• 24-hr free platinum AUC in the serum is identical

    • 24-hr free platinum AUC in the peritoneal cavity was 17 times higher when which given via IP

       IP infusion of carboplatin is feasible not only as an IP regional therapy but also as a more reasonable route for systemic chemotherapy

  • The recommended dose of IP carboplatin was 400 mg/m2

    (Speyer and Sorich, 1992)


  • Dose-limiting toxicity: severe abdominal pain (when dose ≧175 mg/㎡)

  • P/V ratio: peak & AUC : 1000-fold

  • Paclitaxel persisted in peritoneum for more than 24-48 h after a single IP instillation

    (Markman, 1992)

  • Very slow peritoneal clearance

    (at dose level ≧ 60 mg/㎡, it can persist more than 1 wk with significant level  wkly IP Taxol )

  • Low plasma concentration

    (Francis, 1995)

IP agents and risk

(Makhija et al, 2001)

Strengths of IP C/T

  • Achieve dose intensification (as ‘high-dose’)

  • Treats both intraperitoneal tumor bed and extraperitoneal tumor via systemic recirculation

  • Reaches IP sites that may not be reached by IV route, especially when up to 2L dialysate are administered

  • Onion skinning effect– IP cisplatin can penetrate as far as 4mm into surface of IP tumors(by definition, <1cm in size) and up to 6 repeated administrations

Clinical aspects of IP C/T

  • Front-line chemotherapy

  • Consolidation

  • 2nd-line chemotherapy

Phase III trials of IP vs IV cisplatin-based chemotherapy

(Hamilton, 2006)

Main results

  • Eight randomized trials studied 1819 women receiving primary treatment for ovarian cancer.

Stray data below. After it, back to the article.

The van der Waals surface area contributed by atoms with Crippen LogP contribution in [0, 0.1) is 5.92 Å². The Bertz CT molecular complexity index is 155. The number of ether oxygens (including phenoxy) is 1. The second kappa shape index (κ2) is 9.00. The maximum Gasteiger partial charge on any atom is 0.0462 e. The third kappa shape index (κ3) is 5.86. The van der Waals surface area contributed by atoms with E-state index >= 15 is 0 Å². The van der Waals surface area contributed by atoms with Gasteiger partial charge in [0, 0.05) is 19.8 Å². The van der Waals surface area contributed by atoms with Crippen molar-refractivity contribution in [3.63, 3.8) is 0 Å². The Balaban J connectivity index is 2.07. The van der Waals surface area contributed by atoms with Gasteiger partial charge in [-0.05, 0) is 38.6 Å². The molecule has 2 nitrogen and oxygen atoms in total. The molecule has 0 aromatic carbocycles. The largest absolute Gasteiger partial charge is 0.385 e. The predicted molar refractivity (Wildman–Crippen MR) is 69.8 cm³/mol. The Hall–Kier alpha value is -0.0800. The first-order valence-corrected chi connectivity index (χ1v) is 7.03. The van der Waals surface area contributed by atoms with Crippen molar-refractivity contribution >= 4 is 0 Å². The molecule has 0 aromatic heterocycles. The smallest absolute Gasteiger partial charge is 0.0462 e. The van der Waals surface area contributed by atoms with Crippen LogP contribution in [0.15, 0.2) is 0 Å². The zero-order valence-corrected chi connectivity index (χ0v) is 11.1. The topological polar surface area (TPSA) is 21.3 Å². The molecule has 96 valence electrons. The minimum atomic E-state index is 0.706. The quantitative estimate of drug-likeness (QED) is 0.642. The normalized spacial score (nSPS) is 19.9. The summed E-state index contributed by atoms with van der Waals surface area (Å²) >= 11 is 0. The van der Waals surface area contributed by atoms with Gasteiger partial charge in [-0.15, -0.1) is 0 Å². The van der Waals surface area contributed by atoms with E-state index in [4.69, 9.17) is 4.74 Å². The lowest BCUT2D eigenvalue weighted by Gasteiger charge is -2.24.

• Women were less likely to die if they received an intraperitoneal (IP) component to the chemotherapy (hazard ratio (HR) =0.79; 95% confidence interval (CI): 0.70 to 0.90)and the disease free interval (HR =0.79; 95%CI: 0.69 to 0.90) was also significantly prolonged.

  • There may be greater serious toxicity with regard to gastrointestinal effects, pain and fever but less ototoxicity with the intraperitoneal than the intravenous route.

Hazard ratio for time to recurrence (IP vs IV C/.T)

Hazard ratios for time to death (IP vs IV C/T)

GOG 104(Alberts et al, 1996)


GOG 104: conclusions

  • As compared with IV cisplatin, IP cicplatin significantly improves survival and has significantly lower toxic effects in patients with stage III ovarian cancer and residual tumor mass of 2cm or less.

  • The only same “dose-intensity” in both arms phase 3 RCT

Shorts of GOG 104

  • GOG 111

    • Median survival from 24 months (P+C) to 38 months ( P+T)

GOG 114(Markman et al, 2001)



GOG 114: conclusions

  • The 2nd phase 3 RCT to show IP cisplatin is superior to IV cisplatin in small volume residual advanced ovarian cancer

  • The 1st phase 3 trial in ovarian cancer to a median survival of >5 years

  • Trial demonstrated that IP cisplatin favorably impacts survival, even through IV paclitaxel is a component of regimen